</div>
<p>Numerous other mobile JavaScript frameworks are available to aid the development of mobile web applications. When looking for a good mobile web app JavaScript framework, look for multi-device support, touch and gesture event support, and a unified API with its host framework.</p>
<p class="tutBlock">The web app built within this tutorial will utilize jQuery Mobile. Experiment and evaluate different mobile frameworks based on the goals of your app before selecting one (or deciding against using any at all). In many cases, a framework app will be save you time; in other cases, a framework could be overkill.</p>
<h3>CSS libraries, helpers, and techniques</h3>
<p>CSS plays an important role in any web-based technology. There are a variety of CSS libraries than may aid you in creating, maintaining, and organizing your CSS.</p>
<h4>CSS preprocessors</h4>
<p>While CSS is a simple language, its lack of variables and the need for repeated style assignments with vendor prefixes can make CSS difficult to maintain—a pain no mobile app developer needs. CSS preprocessors ease development of apps, allowing for better code organization and faster development.</p>
<p>With one of those CSS preprocessors, <a class="external" href="http://lesscss.org/">LESS</a>, CSS can be written like this:</p>
<pre class="brush: css">@someColor: #000; /* color var */

.rounded-corners (@radius: 5px) { /* function */
  border-radius: @radius;
  -webkit-border-radius: @radius;
  -moz-border-radius: @radius;
}

p {
  color: @someColor;
  a {
    color: #fff;
    background: @someColor;
    
    .rounded-corners;
  }
}
	</pre>
<p>This gets converted into the following by the LESS preprocessor:</p>
<pre class="brush: css">p { 
  color: #000;
}

p a {
  color: #fff;
  background: #000;
  border-radius: 5px;
  -webkit-border-radius: 5px;
  -moz-border-radius: 5px;
}
	</pre>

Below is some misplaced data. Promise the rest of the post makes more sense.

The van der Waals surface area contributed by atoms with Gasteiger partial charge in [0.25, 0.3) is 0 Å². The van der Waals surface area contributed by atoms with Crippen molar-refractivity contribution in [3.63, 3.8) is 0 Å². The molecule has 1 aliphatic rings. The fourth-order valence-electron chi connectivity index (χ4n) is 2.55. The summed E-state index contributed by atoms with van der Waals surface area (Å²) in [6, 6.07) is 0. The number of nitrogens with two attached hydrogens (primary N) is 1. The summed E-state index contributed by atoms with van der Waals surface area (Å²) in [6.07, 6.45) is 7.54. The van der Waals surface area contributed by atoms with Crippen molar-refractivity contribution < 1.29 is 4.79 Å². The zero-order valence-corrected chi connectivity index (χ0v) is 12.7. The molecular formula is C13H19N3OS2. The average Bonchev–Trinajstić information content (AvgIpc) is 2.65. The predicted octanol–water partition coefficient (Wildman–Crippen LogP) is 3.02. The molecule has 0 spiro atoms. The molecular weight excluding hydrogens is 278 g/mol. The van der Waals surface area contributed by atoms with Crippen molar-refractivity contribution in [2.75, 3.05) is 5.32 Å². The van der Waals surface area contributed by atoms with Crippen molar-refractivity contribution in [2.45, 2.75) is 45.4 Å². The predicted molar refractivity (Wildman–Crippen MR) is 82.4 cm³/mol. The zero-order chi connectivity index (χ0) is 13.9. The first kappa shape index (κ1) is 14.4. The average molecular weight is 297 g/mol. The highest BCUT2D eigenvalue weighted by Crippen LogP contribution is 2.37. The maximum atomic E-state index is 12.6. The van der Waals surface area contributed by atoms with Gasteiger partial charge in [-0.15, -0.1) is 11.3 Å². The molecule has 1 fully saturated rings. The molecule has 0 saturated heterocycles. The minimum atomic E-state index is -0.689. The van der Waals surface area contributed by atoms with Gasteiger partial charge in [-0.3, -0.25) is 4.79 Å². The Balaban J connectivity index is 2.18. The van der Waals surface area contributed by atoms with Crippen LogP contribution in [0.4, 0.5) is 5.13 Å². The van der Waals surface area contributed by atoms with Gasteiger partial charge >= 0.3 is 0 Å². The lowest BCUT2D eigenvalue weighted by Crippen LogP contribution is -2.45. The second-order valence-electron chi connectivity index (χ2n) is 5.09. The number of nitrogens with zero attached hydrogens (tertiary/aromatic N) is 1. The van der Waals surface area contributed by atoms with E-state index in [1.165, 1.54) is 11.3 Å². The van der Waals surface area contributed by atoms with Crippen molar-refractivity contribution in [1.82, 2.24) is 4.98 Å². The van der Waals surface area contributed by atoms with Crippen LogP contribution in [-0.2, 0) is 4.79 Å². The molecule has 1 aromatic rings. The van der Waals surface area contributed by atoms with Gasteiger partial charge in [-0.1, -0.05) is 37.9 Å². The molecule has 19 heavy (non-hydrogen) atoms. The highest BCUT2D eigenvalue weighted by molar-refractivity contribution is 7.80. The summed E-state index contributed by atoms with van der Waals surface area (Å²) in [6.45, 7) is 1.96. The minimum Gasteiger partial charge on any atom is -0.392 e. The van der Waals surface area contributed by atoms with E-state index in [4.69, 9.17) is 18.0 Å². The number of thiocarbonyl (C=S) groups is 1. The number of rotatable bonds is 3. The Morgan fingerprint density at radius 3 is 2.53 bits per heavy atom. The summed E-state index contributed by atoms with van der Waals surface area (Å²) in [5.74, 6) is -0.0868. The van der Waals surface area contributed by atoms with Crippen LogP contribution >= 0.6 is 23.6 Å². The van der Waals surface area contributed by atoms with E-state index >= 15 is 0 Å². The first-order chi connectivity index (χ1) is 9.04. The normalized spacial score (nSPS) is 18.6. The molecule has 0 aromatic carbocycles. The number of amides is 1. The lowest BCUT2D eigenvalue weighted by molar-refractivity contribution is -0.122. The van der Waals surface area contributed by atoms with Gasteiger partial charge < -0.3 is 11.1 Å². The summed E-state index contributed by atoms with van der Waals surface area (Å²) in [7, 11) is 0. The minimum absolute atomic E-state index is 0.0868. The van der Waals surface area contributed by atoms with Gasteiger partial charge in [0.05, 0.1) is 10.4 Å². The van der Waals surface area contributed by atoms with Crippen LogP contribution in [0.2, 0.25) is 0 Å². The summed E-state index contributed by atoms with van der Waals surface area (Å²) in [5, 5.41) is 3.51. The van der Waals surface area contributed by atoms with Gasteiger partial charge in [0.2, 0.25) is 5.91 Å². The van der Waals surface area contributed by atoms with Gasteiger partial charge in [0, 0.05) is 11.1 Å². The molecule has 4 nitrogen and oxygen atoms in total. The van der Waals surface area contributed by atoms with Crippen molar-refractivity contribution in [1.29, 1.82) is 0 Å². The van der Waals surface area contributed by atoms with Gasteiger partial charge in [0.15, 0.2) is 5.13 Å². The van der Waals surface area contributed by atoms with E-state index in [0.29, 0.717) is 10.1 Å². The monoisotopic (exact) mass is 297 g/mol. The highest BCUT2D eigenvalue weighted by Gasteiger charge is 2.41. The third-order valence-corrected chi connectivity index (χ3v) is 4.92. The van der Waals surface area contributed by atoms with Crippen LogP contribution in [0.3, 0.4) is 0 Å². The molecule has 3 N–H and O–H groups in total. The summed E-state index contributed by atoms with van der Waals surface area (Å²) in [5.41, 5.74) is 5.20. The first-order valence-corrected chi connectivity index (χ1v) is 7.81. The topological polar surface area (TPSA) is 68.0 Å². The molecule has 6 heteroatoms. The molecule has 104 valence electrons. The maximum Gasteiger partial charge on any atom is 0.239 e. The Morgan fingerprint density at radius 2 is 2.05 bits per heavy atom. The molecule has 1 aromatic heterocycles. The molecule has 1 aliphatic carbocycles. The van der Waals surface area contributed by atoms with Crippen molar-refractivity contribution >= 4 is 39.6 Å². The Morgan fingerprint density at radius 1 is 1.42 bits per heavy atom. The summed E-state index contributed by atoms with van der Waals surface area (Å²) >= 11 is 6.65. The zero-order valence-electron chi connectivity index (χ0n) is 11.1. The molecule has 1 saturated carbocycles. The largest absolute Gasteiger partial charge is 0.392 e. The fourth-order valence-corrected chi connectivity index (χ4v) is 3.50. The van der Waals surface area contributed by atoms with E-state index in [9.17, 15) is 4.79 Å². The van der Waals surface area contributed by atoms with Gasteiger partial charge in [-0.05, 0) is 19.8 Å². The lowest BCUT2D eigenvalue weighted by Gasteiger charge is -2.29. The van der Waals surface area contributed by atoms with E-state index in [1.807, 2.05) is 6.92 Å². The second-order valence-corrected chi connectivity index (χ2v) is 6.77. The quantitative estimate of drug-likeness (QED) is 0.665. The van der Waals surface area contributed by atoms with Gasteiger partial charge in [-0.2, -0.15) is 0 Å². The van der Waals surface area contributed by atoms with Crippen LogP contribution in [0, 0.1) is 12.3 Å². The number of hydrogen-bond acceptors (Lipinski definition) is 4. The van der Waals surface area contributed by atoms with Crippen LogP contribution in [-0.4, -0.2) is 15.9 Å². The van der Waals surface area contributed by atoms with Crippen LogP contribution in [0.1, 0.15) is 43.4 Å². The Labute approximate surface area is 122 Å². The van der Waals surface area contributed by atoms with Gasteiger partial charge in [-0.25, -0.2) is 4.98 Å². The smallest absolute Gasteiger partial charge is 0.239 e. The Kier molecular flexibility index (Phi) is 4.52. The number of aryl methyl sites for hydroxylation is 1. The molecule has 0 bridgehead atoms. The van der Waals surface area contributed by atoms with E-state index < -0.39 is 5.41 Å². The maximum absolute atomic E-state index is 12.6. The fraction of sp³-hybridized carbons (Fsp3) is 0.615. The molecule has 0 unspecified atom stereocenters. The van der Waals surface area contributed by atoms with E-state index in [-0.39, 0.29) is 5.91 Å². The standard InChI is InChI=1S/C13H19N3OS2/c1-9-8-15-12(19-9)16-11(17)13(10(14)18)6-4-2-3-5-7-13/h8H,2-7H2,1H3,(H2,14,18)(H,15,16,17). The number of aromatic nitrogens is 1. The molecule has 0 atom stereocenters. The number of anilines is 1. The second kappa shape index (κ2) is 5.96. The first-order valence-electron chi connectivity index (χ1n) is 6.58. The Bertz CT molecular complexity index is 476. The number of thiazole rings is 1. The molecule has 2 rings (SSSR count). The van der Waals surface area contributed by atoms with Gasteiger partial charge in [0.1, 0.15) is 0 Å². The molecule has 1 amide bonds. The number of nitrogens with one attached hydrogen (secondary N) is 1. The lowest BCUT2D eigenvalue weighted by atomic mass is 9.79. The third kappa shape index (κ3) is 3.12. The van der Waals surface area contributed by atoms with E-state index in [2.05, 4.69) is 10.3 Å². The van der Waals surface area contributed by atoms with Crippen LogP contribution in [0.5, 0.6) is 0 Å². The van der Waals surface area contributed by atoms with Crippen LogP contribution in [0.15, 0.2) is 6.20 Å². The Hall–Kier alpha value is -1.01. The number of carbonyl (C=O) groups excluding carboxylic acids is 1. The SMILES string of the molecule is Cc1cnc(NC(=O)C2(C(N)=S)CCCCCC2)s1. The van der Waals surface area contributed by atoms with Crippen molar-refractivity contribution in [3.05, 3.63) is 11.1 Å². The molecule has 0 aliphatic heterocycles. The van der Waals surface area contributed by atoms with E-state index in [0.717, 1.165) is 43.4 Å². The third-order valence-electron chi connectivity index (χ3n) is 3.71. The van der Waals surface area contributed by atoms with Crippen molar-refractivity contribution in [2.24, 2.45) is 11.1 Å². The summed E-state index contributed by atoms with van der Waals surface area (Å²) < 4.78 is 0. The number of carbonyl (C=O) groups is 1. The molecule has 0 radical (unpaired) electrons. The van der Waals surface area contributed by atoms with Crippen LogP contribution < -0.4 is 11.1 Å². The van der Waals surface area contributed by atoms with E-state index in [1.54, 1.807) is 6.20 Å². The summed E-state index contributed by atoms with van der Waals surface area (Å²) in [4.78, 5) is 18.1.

<p>While LESS is the most popular CSS preprocessor, <a class="external" href="http://sass-lang.com/">SASS</a> and <a class="external" href="http://learnboost.github.com/stylus/">Stylus</a> are also available.</p>
<h4>CSS3 techniques</h4>
<p>Web apps may take advantage of numerous CSS techniques which allow for enriched design and strategies for avoiding the need for imagery.</p>
<h5>Gradients</h5>
<p>CSS3 provides the ability to create <a href="/en/CSS/Using_CSS_gradients" title="en/CSS/Using_CSS_gradients">linear and radial gradients</a> with some simple CSS code:</p>
<pre class="brush: css">h1 { 
  background-image: -moz-linear-gradient(#6facd5, #497bae);
}
</pre>
<h5>Box and text shadows</h5>
<p><a href="/En/CSS/Box-shadow" title="En/CSS/Box-shadow">Box shadows</a> and <a href="/en/CSS/text-shadow" title="en/CSS/text-shadow">text shadows</a> provide a subtle depth enhancement to block elements and text:</p>
<pre class="brush: css">.shadower {
  -moz-box-shadow: 10px 5px 5px #000;
  text-shadow: 1px 1px 2px black, 0 0 1em blue, 0 0 0.2em blue;
  color: white;
  font: 1.5em Georgia, "Bitstream Charter", "URW Bookman L", "Century Schoolbook L", serif;
}
</pre>
<h5>Shapes with CSS</h5>
<p>CSS also provides the ability to cleverly create shapes likes triangles and circles:</p>